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Let $A$ be the ring $\mathbb{Z}/60$. What does it look like under the localization at the prime (2)? Everything that is not divisible by 2 should be a unit, so one might thing this looks like $\mathbb{Z}/4$ - but on the other hand, rings always inject into their localizations...

I'm asking because Vakil in his notes says that the stalk at (2) of this ring is $\mathbb{Z}/4$. But this doesn't make sense to me because of the above confusion.

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Dear @Wouter, It is not true that rings always inject into their localizations. If $R$ is a ring and $S$ a multiplicative set, then the kernel of $R\rightarrow S^{-1}R$ is the set of $r\in R$ for which there exists some $s\in S$ with $sr=0$. So if $S$ contains zero divisors, $R$ will not inject into $S^{-1}R$ (unless $R=0$). If there are no zero divisors, that is, if $R$ is a domain, then it is true that $R$ injects into all of its (non-zero) localizations. – Keenan Kidwell Dec 14 '12 at 13:26
A nice exercise says that any ring of fractions of $\mathbb Z_n$ is isomorphic to some $\mathbb Z_d$ with $d\mid n$. – user26857 Dec 14 '12 at 15:23
up vote 2 down vote accepted

but on the other hand, rings always inject into their localizations...

This is false: you've been spoiled by the case of integral domains! Actually this can even fail for integral domains: $ 0^{-1} \mathbb{Z}$ is the zero ring, since this forces $1 = 0 \cdot 0^{-1} = 0$.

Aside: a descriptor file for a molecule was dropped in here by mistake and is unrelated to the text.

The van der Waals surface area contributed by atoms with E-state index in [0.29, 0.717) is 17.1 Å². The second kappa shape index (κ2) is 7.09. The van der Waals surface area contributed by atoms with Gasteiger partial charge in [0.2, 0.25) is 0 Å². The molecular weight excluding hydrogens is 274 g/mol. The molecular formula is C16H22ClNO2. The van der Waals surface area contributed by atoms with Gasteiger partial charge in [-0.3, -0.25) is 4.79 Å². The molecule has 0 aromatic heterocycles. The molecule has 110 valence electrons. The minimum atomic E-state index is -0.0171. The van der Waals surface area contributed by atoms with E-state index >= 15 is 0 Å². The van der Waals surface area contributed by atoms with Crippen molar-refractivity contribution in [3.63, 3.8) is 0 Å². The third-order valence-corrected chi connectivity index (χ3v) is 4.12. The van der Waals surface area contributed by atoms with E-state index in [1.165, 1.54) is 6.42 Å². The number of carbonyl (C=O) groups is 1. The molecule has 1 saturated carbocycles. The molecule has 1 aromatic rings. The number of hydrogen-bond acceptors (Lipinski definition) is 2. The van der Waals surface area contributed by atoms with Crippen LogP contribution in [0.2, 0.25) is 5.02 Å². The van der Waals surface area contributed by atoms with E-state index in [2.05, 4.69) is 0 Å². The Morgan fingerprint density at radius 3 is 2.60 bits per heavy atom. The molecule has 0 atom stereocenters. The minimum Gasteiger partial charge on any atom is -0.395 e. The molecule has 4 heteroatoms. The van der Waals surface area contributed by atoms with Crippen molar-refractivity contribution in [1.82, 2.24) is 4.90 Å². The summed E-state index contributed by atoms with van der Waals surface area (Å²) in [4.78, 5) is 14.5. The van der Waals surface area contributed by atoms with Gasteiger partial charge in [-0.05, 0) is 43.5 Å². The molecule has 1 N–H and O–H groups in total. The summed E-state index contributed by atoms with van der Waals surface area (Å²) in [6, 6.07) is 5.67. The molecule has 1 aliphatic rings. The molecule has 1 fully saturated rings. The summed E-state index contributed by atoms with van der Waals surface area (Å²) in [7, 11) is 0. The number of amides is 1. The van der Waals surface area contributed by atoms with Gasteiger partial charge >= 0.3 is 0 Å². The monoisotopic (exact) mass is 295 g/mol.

In the more general case, localizations have the effect of discarding any "components" of your ring that are away from your ideal (this sentence makes more sense in the geometric picture). In this case, the components are $\mathbb{Z} / 4$, $\mathbb{Z} / 3$, and $\mathbb{Z} / 5$. So, localization at $(2)$ has the effect of focusing only on the $\mathbb{Z} / 4$ case, and discarding the other two components.

If you understand the example above of inverting zero, this might be more clear if you write it as $$ \left(\mathbb{Z}/60 \mathbb{Z}\right)_{(2)} = \{3^{-1}, 5^{-1}\} \mathbb{Z} / 60 \mathbb{Z} $$

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I see my error, but how does your definition correspond to the formal definition of a localization? Isn't 3/2 an element of the localization, for instance? – Wouter Zeldenthuis Dec 14 '12 at 13:45
No. $2$ cannot appear in the denominator of a fraction in the localisation at $(2)$, because we are not inverting the elements in $(2)$! – Zhen Lin Dec 14 '12 at 13:58
Sorry, I meant 2/3... – Wouter Zeldenthuis Dec 14 '12 at 14:09
Yes, $2/3$ is an element of the localization; it equals $2$. – Hurkyl Dec 14 '12 at 14:16

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